P: Number one: greeting the postman

H: No

P: Number two: letting the neighbour children play in our yard.

H: Never.

P: Number three: helping Mrs Nino with her weekly groceries.

H: she’s going to die in a couple of days so I don’t see any point in that.

Persephone folds her arms.

P: You have to pick something, Hades!

H: What was number six again?

Persephone scans the list.

P: Go to the corner shop and buy some milk.

H: Yes. That. I’ll do that.’

P: (Relieved) Okay. Talk me through your strategy.

H: (Frustrated) Why?’

P: Why? Because the last time you went to a shop, we had to move house.

H: That wasn’t my fault. How was I supposed to know the place would be full of people?

P: It was a museum gift shop.

H: Yes, filled with inaccuracies. I haven’t worn a beard since the Black Plague!

P: It was a children’s book. And you turned the cashier to stone.

H: I thought she’d written it!

Persephone shakes her head.

P: Just tell me what you’re going to do differently this time.

H: It’s simple. You appear in the shop in a cloud of smoke-

P: No.

H: What are you talking about? That’s my favourite mode of transport.

P: Human beings don’t just appear in places. They have to walk.

H: But I’m not a human.

P: well, for the sake of our daughter and her future husband, we’re going to pretend to be ordinary people and not make people think about death and cry.

H: (Mumbling under his breath) I’m the king of hell, I’ll do what I bloody well please’

P: And maybe as the queen, I’ll do what I bloody well please and take another 6 month sabbatical. How about that?

H: (quietly) Please don’t.

P: Sorry?

H: Don’t. Please. I’ll walk into the cornershop.

P: And what will you say to the person behind the counter?

H: I will say nothing. I will look deep into their eyes and they shall know the date of their death.

P: Stop.

H: What?

P: No one wants to know that! And you can’t tell them because you’re supposed to be a normal man!’

H: That’s so boring.

P: All you have to do is walk into the shop, pick up a 4 pint thing of milk. Walk to the counter, ask how much it is, hand over the money, smile-

H: Smile?!

P: -Thank them and then walk out.

H: And what happens to the milk?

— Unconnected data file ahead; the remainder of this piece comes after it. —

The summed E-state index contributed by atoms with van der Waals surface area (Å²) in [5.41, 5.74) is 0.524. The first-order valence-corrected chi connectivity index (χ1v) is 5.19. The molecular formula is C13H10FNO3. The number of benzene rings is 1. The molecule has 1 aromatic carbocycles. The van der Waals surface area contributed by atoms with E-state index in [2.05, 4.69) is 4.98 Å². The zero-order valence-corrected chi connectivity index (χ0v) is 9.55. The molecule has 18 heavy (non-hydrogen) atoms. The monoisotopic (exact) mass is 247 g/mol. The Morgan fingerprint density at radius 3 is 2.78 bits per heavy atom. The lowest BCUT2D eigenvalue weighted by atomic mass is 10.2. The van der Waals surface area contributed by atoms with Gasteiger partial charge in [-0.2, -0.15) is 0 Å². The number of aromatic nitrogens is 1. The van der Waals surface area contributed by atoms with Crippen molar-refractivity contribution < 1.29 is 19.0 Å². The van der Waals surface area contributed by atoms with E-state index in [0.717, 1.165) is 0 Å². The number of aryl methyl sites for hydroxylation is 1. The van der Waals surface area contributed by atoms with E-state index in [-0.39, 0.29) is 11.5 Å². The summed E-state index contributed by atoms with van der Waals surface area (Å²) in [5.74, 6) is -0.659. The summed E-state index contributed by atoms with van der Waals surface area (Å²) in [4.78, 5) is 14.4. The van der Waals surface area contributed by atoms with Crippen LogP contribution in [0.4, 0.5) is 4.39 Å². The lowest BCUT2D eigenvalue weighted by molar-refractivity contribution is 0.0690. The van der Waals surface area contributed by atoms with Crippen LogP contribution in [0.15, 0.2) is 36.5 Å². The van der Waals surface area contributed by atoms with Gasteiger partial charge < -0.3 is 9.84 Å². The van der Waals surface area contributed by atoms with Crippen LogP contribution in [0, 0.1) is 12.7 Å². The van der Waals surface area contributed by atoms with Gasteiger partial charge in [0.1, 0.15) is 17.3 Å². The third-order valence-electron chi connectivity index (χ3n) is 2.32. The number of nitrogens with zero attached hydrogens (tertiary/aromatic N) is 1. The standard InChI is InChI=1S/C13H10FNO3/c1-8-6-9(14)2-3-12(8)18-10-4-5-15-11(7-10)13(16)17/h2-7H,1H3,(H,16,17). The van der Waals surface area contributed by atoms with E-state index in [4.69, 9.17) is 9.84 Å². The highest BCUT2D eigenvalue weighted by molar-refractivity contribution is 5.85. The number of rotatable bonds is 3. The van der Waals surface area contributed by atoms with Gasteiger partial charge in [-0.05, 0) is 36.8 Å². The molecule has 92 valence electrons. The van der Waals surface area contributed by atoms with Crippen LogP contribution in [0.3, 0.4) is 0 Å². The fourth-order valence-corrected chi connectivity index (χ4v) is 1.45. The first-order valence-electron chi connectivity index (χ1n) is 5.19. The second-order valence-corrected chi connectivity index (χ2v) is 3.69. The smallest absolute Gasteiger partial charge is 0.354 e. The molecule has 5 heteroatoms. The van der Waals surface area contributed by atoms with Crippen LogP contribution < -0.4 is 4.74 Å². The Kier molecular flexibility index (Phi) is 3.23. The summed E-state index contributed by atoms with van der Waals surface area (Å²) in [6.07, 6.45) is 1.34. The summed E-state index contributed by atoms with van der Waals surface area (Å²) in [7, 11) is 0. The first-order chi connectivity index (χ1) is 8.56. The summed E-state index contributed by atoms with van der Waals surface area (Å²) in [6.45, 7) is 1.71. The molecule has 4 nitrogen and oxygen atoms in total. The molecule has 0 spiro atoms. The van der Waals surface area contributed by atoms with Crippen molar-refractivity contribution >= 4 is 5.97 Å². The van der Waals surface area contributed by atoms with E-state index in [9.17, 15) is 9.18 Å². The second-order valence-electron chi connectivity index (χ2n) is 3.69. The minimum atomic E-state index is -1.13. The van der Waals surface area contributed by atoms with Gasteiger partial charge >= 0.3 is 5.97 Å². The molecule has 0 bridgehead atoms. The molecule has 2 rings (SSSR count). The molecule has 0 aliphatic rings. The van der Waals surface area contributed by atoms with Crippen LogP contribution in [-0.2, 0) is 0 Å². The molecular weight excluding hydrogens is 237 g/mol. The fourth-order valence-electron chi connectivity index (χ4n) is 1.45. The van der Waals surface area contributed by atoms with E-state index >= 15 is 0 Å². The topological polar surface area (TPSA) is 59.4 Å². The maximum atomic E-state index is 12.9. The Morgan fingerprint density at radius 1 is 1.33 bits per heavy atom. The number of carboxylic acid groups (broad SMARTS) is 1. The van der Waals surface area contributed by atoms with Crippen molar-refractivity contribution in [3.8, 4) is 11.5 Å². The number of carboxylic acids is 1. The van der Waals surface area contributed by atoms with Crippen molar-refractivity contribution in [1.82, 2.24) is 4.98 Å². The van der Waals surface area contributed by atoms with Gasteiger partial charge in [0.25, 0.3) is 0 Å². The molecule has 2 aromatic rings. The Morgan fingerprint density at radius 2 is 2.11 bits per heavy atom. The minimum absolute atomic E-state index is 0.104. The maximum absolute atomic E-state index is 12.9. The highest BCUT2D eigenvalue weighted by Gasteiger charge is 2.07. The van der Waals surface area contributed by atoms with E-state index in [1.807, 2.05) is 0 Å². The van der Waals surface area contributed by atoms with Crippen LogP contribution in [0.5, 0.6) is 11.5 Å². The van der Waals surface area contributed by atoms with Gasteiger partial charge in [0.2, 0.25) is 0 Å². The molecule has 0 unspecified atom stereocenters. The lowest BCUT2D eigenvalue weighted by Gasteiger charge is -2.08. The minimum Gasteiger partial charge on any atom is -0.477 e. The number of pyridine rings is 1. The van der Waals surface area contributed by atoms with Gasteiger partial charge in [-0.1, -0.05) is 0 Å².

P: You take the milk.

H: And what about the money?

‘P: They keep the money. Unless you have too much money. In which case, then they give you change.

H: what?

P: I don’t get it either. (She takes his hand.) Look. Give it a go. If you do well, you’ll be rewarded.

H: And if I do badly?

P: Well…I guess we’ll just have to move again.

A Musing 09/07

An office party. Women and men of various ages talk about the weather and plumbers. Josie clears her throat. The room falls relatively silent. Her boss continues a muddled story about a fox. Josie stares him down and renders him silent.

Josie: It’s not every day that I get to say goodbye.  So I’d like you to do me the courtesy of listening to me speak. I know I was pretty quiet during my time here. But I do have a few words.

She rolls up her sleeves and takes a deep breath.

I’m leaving.

I’M LEAVING, BITCHES! HA!

I’ve never left anything in my life! I didn’t even leave my mother’s womb, I had to be wrenched out! Finishing school was more like the aftermath of Moses saying ‘Let my people go.’ And graduation? Less hugs and tears, more brandishing my envelope about like a purple heart in the faces of those who didn’t make it out of the trenches. I’ve never left anything. Or more I don’t look at it as leaving. Because they were all steps. Steps on the staircase to greatness. And you don’t quit a staircase, you just reach the top.

But, this place! and you hodge-podge group of- I don’t even know what to call you. Are you actually adults? If you were out after nine o’clock would a police car stop you and ask you where your parents were? I have always wondered why everyone here, you who call yourselves ‘professionals’, cannot do the same simple tasks that, say, ants can. Like gathering food and then heading back to your seat. It sounds like an uncomplicated task, but I’m assuming the twists and turns of the corridor that goes between the rec room and the open plan office are just so disorienting that you have to take a break somewhere in the middle. Or maybe you get distracted by the chipping wallpaper and dated motivational posters and have to take a nap. Or maybe you need to read up on the recipe before making a cup of tea. All I know is: I don’t get it. I don’t get it and at this point, I no longer care. The things I have seen while working here have slowly chipped away at my belief that adult life is so much more ordered and productive than 14 year olds running a student council. Truly, you’re all just kids in suits trying to work out how to get money by putting in the least amount of effort. It’s heartbreaking.